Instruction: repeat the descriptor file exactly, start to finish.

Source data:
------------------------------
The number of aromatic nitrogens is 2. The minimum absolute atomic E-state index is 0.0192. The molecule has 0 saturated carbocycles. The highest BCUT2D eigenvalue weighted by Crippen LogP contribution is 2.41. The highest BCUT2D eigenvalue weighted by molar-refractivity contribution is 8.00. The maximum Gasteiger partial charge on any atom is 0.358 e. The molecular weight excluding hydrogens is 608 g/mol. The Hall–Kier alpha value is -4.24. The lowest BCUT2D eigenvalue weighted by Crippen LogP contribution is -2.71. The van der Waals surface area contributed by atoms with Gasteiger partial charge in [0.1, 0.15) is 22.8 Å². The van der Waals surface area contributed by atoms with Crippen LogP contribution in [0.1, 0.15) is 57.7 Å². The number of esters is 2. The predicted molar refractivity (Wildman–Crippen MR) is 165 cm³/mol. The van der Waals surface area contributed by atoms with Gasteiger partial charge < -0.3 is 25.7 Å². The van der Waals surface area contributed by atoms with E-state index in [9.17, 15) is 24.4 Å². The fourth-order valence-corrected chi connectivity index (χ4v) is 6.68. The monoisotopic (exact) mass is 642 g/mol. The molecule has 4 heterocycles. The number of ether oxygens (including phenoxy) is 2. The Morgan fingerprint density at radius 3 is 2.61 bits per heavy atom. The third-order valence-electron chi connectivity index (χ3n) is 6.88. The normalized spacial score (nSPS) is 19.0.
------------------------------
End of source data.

The number of aromatic nitrogens is 2. The minimum absolute atomic E-state index is 0.0192. The molecule has 0 saturated carbocycles. The highest BCUT2D eigenvalue weighted by Crippen LogP contribution is 2.41. The highest BCUT2D eigenvalue weighted by molar-refractivity contribution is 8.00. The maximum Gasteiger partial charge on any atom is 0.358 e. The molecular weight excluding hydrogens is 608 g/mol. The Hall–Kier alpha value is -4.24. The lowest BCUT2D eigenvalue weighted by Crippen LogP contribution is -2.71. The van der Waals surface area contributed by atoms with Gasteiger partial charge in [0.1, 0.15) is 22.8 Å². The van der Waals surface area contributed by atoms with Crippen LogP contribution in [0.1, 0.15) is 57.7 Å². The number of esters is 2. The predicted molar refractivity (Wildman–Crippen MR) is 165 cm³/mol. The van der Waals surface area contributed by atoms with Gasteiger partial charge < -0.3 is 25.7 Å². The van der Waals surface area contributed by atoms with E-state index in [9.17, 15) is 24.4 Å². The fourth-order valence-corrected chi connectivity index (χ4v) is 6.68. The monoisotopic (exact) mass is 642 g/mol. The molecule has 4 heterocycles. The number of ether oxygens (including phenoxy) is 2. The Morgan fingerprint density at radius 3 is 2.61 bits per heavy atom. The third-order valence-electron chi connectivity index (χ3n) is 6.88. The normalized spacial score (nSPS) is 19.0.